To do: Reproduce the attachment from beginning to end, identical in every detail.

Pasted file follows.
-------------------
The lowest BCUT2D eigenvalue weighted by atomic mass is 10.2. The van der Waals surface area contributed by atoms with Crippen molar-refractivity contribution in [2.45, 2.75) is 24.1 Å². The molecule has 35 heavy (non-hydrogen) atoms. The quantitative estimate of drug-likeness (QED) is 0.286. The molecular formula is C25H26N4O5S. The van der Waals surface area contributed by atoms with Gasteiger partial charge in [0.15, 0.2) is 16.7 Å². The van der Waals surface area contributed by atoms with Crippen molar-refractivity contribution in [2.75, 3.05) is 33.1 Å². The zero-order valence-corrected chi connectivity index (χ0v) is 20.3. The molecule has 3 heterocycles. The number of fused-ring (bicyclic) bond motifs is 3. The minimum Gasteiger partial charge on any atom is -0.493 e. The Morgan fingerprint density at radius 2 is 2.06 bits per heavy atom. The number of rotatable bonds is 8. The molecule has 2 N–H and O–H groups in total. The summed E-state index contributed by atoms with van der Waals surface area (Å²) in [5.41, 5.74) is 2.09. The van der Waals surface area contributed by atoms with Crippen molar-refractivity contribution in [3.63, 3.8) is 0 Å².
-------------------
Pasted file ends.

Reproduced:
The lowest BCUT2D eigenvalue weighted by atomic mass is 10.2. The van der Waals surface area contributed by atoms with Crippen molar-refractivity contribution in [2.45, 2.75) is 24.1 Å². The molecule has 35 heavy (non-hydrogen) atoms. The quantitative estimate of drug-likeness (QED) is 0.286. The molecular formula is C25H26N4O5S. The van der Waals surface area contributed by atoms with Gasteiger partial charge in [0.15, 0.2) is 16.7 Å². The van der Waals surface area contributed by atoms with Crippen molar-refractivity contribution in [2.75, 3.05) is 33.1 Å². The zero-order valence-corrected chi connectivity index (χ0v) is 20.3. The molecule has 3 heterocycles. The number of fused-ring (bicyclic) bond motifs is 3. The minimum Gasteiger partial charge on any atom is -0.493 e. The Morgan fingerprint density at radius 2 is 2.06 bits per heavy atom. The number of rotatable bonds is 8. The molecule has 2 N–H and O–H groups in total. The summed E-state index contributed by atoms with van der Waals surface area (Å²) in [5.41, 5.74) is 2.09. The van der Waals surface area contributed by atoms with Crippen molar-refractivity contribution in [3.63, 3.8) is 0 Å².